After having dedicated 8 years to growing my knowledge regarding the profession of physical therapy, it seems only fitting that I join the social media world in order to spread a little of the knowledge that I have gained over the years. This by no means is meant to act in place of a one-one medical consultation, but only to supplement your baseline knowledge in which to choose a practitioner for your problem. Having completed a Master of Physical Therapy degree, the MDT (Mechanical Diagnosis and Therapy) certification and currently finishing a post-graduate doctorate degree, I have spent the previous 12 years in some sort of post-baccalalaureate study. Hopefully the reader finds the information insightful and uses the information in order to make more informed healthcare decisions. MISSION STATEMENT: My personal mission statement is as follows: As a professional, I will provide a thorough assessment of your clinical presentation and symptoms in order to determine both the provocative and relieving positions and movements. The assessment process and ensuing treatment will be based on current and relevant evidence. Furthermore, I will educate the patients regarding their symptoms and their likelihood of improving with either skilled therapy, an independent exercise program, spontaneous recovery or if the patient should be referred to a separate specialist to possibly provide a more rapid resolution of symptoms. Respecting the patient’s limited resources is important and I will provide an accurate overview of the prognosis within 7 visits, again based on current research. My goal is to empower the patient in order to take charge of both the symptomatic resolution and return to full function with as little dependence on the therapist as possible. Personally, I strive to be an example for family and friends. My goal is to demonstrate that success is not a byproduct of situations, but a series of choices and actions. I will mentor those, in any way possible, that are having difficulty with the choices and actions for success. I will continue to honor my family’s “blue-collar” roots by working to excel at my chosen career and life situations. I choose to be a leader of example, and not words, all the while reducing negativity in my life. I began working towards the professional aspect of the mission statement while still in physical therapy school. By choosing an internship that emphasized patient care and empowering the patient, instead of the internship that was either closest to home or where I knew that I would have the easiest road to graduation, I took the first step towards learning how to utilize the evidence to teach patients how to reduce their symptoms. I continued this process by completing Mechanical Diagnosis and Therapy courses A-D and passing the credentialing exam. I will continue to pursue my clinical education through CEU’s on MDT and my goal is to obtain the status of Diplomat of MDT. Returning back to school for the t-DPT was a major decision for me, as resources (i.e. time and money) are limited. My choice was between saving money for the Dip MDT course (about 15,000 dollars) and continuing on with the Fellowship of American Academy of Orthopedic Manual Physical Therapists (FAAOMPT) (about 5,000 dollars), as these courses are paired through the MDT curriculum or returning to school to work towards a Doctorate of Physical Therapy degree. I initially planned on saving for the Dip MDT and FAAOMPT, but life changes forced me to re-evaluate my situation. The decision then changed to return for the tDPT, as my employer paid for a portion of the DPT program. My goal for applying to and finishing the Dip MDT and FAAOMPT is 10 years. This is how long I anticipate that it will take to finish paying student loans and save for both programs, based on the current rate of payment. I don’t know if I will ever accomplish what I set forth in the mission statement, but I do know that it will be a forever struggle to maintain this standard that I set for myself.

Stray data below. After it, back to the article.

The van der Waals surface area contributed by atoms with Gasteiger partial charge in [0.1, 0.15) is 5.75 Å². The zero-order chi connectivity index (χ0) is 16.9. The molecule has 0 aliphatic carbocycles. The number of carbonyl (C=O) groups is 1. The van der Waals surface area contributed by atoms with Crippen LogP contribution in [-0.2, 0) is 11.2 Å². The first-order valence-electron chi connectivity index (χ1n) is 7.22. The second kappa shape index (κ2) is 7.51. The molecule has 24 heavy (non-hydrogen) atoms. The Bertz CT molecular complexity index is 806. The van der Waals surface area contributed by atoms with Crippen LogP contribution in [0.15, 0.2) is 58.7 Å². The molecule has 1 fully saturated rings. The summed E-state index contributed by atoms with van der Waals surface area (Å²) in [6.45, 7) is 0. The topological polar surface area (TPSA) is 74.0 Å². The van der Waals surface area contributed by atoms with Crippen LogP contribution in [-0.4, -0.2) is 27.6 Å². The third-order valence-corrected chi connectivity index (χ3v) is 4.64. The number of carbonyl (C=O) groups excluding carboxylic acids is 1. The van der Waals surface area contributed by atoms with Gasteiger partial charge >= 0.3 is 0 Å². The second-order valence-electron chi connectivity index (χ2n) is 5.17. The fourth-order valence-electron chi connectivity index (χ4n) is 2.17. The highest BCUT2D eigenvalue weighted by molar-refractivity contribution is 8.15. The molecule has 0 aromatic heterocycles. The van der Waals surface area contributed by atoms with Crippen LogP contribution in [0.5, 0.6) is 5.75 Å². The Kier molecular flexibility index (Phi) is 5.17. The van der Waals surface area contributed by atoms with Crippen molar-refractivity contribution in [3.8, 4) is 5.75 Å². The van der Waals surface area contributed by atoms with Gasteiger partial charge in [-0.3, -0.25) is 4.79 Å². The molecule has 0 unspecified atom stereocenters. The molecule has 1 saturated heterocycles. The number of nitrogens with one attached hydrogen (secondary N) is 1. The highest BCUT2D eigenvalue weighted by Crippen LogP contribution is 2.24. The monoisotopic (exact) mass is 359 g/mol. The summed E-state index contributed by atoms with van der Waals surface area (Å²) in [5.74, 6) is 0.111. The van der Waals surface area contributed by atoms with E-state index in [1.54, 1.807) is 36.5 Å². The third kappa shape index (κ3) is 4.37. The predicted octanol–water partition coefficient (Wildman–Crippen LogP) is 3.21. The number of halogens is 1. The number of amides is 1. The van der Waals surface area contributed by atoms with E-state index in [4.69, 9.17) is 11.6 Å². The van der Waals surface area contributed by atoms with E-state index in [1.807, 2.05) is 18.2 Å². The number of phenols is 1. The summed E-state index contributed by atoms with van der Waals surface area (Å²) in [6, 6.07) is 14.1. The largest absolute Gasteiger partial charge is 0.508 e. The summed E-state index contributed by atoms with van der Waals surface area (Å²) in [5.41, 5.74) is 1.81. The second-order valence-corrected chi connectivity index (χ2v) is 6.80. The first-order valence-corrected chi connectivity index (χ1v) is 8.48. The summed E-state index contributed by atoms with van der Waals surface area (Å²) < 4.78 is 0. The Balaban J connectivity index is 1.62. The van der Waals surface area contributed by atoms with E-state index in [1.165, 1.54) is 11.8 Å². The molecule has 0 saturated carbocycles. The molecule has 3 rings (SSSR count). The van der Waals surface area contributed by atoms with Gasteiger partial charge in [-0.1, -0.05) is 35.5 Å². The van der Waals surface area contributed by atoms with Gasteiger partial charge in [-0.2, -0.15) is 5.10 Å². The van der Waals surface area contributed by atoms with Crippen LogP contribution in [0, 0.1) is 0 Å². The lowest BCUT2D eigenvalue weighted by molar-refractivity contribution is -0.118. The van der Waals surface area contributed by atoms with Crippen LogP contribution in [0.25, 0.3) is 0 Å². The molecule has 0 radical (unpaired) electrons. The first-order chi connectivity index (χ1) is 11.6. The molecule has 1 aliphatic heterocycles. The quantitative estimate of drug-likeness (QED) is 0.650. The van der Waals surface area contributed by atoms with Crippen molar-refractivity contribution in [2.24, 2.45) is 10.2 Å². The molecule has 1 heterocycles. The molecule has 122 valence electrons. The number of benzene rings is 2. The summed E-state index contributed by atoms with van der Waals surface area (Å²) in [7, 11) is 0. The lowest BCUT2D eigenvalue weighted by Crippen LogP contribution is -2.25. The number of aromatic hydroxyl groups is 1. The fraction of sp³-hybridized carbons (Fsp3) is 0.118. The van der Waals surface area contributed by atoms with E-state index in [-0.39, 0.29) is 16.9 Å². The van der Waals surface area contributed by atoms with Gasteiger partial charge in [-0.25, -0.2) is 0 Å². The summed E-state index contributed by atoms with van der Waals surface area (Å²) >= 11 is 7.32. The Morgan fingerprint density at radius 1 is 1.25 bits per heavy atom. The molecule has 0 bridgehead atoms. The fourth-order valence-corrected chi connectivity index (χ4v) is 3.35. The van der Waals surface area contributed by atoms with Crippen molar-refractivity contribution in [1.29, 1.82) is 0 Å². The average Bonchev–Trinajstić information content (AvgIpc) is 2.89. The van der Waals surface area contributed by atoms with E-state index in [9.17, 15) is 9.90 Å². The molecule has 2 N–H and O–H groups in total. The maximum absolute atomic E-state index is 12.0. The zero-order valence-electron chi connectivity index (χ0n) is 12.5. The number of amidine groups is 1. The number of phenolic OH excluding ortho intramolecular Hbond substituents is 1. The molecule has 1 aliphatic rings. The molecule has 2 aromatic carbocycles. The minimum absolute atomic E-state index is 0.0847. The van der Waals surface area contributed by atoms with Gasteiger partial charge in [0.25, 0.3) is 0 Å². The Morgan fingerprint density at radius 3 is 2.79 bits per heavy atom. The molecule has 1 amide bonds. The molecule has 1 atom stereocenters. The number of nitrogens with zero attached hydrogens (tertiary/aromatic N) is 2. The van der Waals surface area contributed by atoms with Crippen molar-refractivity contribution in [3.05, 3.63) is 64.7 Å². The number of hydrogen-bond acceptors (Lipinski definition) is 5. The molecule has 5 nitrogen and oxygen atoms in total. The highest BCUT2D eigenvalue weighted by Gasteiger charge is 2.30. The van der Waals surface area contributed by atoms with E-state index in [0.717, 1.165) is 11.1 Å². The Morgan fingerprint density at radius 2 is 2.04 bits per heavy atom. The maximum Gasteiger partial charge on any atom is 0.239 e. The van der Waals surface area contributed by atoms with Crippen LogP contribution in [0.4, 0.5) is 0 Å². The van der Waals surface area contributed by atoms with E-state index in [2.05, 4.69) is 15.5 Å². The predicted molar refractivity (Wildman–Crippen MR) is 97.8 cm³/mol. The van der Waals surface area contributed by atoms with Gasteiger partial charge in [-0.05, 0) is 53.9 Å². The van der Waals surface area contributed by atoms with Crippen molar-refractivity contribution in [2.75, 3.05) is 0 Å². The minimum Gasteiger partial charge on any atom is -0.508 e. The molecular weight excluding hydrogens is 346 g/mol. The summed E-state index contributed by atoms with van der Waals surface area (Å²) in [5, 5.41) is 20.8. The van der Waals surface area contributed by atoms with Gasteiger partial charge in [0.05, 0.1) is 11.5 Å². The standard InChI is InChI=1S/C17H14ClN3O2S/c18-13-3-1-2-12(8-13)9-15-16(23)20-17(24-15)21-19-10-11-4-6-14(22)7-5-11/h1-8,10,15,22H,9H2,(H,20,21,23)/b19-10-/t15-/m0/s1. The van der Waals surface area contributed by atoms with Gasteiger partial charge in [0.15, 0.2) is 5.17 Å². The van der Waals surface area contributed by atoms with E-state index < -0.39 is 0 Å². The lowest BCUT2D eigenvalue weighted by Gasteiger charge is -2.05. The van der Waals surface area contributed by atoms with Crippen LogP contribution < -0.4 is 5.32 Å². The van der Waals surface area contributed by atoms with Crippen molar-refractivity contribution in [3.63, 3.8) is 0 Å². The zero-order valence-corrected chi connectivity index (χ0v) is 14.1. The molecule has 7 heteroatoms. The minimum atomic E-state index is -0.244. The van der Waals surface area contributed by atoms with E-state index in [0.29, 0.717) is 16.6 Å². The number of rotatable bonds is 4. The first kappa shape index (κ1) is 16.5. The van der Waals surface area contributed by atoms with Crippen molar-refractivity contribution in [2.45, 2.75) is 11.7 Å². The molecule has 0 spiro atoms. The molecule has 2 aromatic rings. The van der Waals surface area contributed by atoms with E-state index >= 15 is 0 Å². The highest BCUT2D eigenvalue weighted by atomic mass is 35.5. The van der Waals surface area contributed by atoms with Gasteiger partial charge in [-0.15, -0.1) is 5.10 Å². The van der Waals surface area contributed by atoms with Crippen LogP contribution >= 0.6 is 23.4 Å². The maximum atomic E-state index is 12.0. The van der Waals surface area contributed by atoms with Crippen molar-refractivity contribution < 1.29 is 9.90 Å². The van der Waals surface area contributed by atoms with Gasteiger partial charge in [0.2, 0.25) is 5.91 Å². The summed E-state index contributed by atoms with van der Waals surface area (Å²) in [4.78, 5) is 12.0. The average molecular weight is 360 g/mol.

One thought on “The underdog story”

  1. Reblogged this on Matthew Villegas Physical Therapy and commented:
    Truth from one of the best people in the profession of Physical Therapy… and being on the list of influencers within the field is just the start for recognizing Dr. Vincent Gutierrez’s work. Here’s to the ones who have amazing personal stories of fighting through tremendous obstacles to achieve meaningful success. Anyone can want something better but here is someone who is special because he seeks it without begging AND is more than willing to help individuals like myself (DPT student and yearning Physical Therapists) learn to think critically without falling into the seemingly inevitable trap of becoming the complacent, complaining bitter healthcare “professional”.

    Liked by 1 person